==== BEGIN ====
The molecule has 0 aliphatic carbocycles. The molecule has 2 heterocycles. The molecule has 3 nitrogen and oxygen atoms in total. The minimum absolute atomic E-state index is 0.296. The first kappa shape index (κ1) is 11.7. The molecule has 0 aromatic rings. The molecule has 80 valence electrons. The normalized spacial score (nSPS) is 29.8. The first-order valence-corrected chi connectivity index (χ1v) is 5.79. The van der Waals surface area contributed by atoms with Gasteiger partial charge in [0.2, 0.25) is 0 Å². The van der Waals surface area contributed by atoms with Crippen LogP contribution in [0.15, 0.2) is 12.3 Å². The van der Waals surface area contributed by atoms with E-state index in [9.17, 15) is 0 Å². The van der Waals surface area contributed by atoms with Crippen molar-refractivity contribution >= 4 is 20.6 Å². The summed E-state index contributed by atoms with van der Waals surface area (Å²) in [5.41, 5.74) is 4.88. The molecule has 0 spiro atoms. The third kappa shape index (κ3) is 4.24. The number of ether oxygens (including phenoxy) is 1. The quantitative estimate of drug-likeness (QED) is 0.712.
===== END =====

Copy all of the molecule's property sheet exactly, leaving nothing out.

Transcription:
The molecule has 0 aliphatic carbocycles. The molecule has 2 heterocycles. The molecule has 3 nitrogen and oxygen atoms in total. The minimum absolute atomic E-state index is 0.296. The first kappa shape index (κ1) is 11.7. The molecule has 0 aromatic rings. The molecule has 80 valence electrons. The normalized spacial score (nSPS) is 29.8. The first-order valence-corrected chi connectivity index (χ1v) is 5.79. The van der Waals surface area contributed by atoms with Gasteiger partial charge in [0.2, 0.25) is 0 Å². The van der Waals surface area contributed by atoms with Crippen LogP contribution in [0.15, 0.2) is 12.3 Å². The van der Waals surface area contributed by atoms with E-state index in [9.17, 15) is 0 Å². The van der Waals surface area contributed by atoms with Crippen molar-refractivity contribution >= 4 is 20.6 Å². The summed E-state index contributed by atoms with van der Waals surface area (Å²) in [5.41, 5.74) is 4.88. The molecule has 0 spiro atoms. The third kappa shape index (κ3) is 4.24. The number of ether oxygens (including phenoxy) is 1. The quantitative estimate of drug-likeness (QED) is 0.712.